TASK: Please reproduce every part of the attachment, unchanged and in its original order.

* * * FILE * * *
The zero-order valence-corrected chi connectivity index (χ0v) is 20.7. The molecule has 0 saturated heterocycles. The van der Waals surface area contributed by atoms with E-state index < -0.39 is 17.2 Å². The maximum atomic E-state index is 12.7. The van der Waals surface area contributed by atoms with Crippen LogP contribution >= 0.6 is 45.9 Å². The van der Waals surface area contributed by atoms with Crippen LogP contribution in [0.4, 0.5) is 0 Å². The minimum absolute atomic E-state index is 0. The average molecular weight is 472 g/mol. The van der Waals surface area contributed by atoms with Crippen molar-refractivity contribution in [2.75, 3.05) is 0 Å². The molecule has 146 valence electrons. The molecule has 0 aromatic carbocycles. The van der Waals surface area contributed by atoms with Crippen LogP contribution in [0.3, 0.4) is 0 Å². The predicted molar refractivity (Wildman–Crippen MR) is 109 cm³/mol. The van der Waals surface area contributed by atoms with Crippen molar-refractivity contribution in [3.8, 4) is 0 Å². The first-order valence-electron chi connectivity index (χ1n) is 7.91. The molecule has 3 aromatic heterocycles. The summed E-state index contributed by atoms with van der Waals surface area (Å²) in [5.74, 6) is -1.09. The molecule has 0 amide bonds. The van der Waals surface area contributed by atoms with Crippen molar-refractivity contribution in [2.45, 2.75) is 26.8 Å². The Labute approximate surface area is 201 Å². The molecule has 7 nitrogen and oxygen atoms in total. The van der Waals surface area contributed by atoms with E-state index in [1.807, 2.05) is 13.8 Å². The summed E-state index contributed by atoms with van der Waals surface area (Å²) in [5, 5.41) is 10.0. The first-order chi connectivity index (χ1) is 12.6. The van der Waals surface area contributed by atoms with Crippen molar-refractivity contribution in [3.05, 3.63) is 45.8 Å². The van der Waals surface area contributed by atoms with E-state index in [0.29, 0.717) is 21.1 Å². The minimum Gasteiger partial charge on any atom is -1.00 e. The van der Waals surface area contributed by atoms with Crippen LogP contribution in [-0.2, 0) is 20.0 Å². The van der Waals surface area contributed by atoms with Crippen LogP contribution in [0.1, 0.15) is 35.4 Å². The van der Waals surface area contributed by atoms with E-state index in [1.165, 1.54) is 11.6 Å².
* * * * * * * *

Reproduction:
The zero-order valence-corrected chi connectivity index (χ0v) is 20.7. The molecule has 0 saturated heterocycles. The van der Waals surface area contributed by atoms with E-state index < -0.39 is 17.2 Å². The maximum atomic E-state index is 12.7. The van der Waals surface area contributed by atoms with Crippen LogP contribution >= 0.6 is 45.9 Å². The van der Waals surface area contributed by atoms with Crippen LogP contribution in [0.4, 0.5) is 0 Å². The minimum absolute atomic E-state index is 0. The average molecular weight is 472 g/mol. The van der Waals surface area contributed by atoms with Crippen molar-refractivity contribution in [2.75, 3.05) is 0 Å². The molecule has 146 valence electrons. The molecule has 0 aromatic carbocycles. The van der Waals surface area contributed by atoms with Crippen LogP contribution in [0.3, 0.4) is 0 Å². The predicted molar refractivity (Wildman–Crippen MR) is 109 cm³/mol. The van der Waals surface area contributed by atoms with Crippen molar-refractivity contribution in [3.8, 4) is 0 Å². The first-order valence-electron chi connectivity index (χ1n) is 7.91. The molecule has 3 aromatic heterocycles. The summed E-state index contributed by atoms with van der Waals surface area (Å²) in [5.74, 6) is -1.09. The molecule has 0 amide bonds. The van der Waals surface area contributed by atoms with Crippen molar-refractivity contribution in [2.45, 2.75) is 26.8 Å². The Labute approximate surface area is 201 Å². The molecule has 7 nitrogen and oxygen atoms in total. The van der Waals surface area contributed by atoms with E-state index in [1.807, 2.05) is 13.8 Å². The summed E-state index contributed by atoms with van der Waals surface area (Å²) in [5, 5.41) is 10.0. The first-order chi connectivity index (χ1) is 12.6. The van der Waals surface area contributed by atoms with Crippen molar-refractivity contribution in [3.05, 3.63) is 45.8 Å². The van der Waals surface area contributed by atoms with E-state index in [0.29, 0.717) is 21.1 Å². The minimum Gasteiger partial charge on any atom is -1.00 e. The van der Waals surface area contributed by atoms with Crippen LogP contribution in [-0.2, 0) is 20.0 Å². The van der Waals surface area contributed by atoms with Crippen LogP contribution in [0.1, 0.15) is 35.4 Å². The van der Waals surface area contributed by atoms with E-state index in [1.165, 1.54) is 11.6 Å².